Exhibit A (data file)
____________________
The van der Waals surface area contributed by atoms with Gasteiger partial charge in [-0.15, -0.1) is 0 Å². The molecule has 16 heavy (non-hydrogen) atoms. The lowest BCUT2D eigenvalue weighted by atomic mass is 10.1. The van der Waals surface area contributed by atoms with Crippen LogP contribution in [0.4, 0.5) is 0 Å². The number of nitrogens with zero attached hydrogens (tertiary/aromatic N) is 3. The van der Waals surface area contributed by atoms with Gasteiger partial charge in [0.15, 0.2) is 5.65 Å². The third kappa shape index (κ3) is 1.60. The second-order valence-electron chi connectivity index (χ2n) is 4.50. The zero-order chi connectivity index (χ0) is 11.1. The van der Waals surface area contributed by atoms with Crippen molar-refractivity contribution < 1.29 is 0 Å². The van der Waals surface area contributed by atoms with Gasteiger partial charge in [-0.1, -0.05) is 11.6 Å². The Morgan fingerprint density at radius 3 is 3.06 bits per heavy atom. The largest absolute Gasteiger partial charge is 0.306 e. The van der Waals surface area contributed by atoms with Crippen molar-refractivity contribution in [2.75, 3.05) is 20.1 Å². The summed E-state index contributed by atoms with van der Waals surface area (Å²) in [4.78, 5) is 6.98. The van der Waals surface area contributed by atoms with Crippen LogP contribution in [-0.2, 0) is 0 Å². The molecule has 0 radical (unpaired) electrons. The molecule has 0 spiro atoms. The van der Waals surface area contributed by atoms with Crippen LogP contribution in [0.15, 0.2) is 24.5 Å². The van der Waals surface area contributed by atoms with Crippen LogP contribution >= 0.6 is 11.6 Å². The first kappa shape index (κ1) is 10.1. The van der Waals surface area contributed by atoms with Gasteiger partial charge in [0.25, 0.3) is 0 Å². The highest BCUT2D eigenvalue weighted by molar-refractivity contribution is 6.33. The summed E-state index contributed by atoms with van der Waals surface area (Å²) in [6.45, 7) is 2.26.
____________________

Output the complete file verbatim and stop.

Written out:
The van der Waals surface area contributed by atoms with Gasteiger partial charge in [-0.15, -0.1) is 0 Å². The molecule has 16 heavy (non-hydrogen) atoms. The lowest BCUT2D eigenvalue weighted by atomic mass is 10.1. The van der Waals surface area contributed by atoms with Crippen LogP contribution in [0.4, 0.5) is 0 Å². The number of nitrogens with zero attached hydrogens (tertiary/aromatic N) is 3. The van der Waals surface area contributed by atoms with Gasteiger partial charge in [0.15, 0.2) is 5.65 Å². The third kappa shape index (κ3) is 1.60. The second-order valence-electron chi connectivity index (χ2n) is 4.50. The zero-order chi connectivity index (χ0) is 11.1. The van der Waals surface area contributed by atoms with Crippen molar-refractivity contribution < 1.29 is 0 Å². The van der Waals surface area contributed by atoms with Gasteiger partial charge in [-0.1, -0.05) is 11.6 Å². The Morgan fingerprint density at radius 3 is 3.06 bits per heavy atom. The largest absolute Gasteiger partial charge is 0.306 e. The van der Waals surface area contributed by atoms with Crippen molar-refractivity contribution in [2.75, 3.05) is 20.1 Å². The summed E-state index contributed by atoms with van der Waals surface area (Å²) in [4.78, 5) is 6.98. The van der Waals surface area contributed by atoms with Crippen LogP contribution in [-0.2, 0) is 0 Å². The molecule has 0 radical (unpaired) electrons. The molecule has 0 spiro atoms. The van der Waals surface area contributed by atoms with Crippen LogP contribution in [0.15, 0.2) is 24.5 Å². The van der Waals surface area contributed by atoms with Crippen LogP contribution >= 0.6 is 11.6 Å². The first kappa shape index (κ1) is 10.1. The van der Waals surface area contributed by atoms with Gasteiger partial charge in [0.25, 0.3) is 0 Å². The highest BCUT2D eigenvalue weighted by molar-refractivity contribution is 6.33. The summed E-state index contributed by atoms with van der Waals surface area (Å²) in [6.45, 7) is 2.26.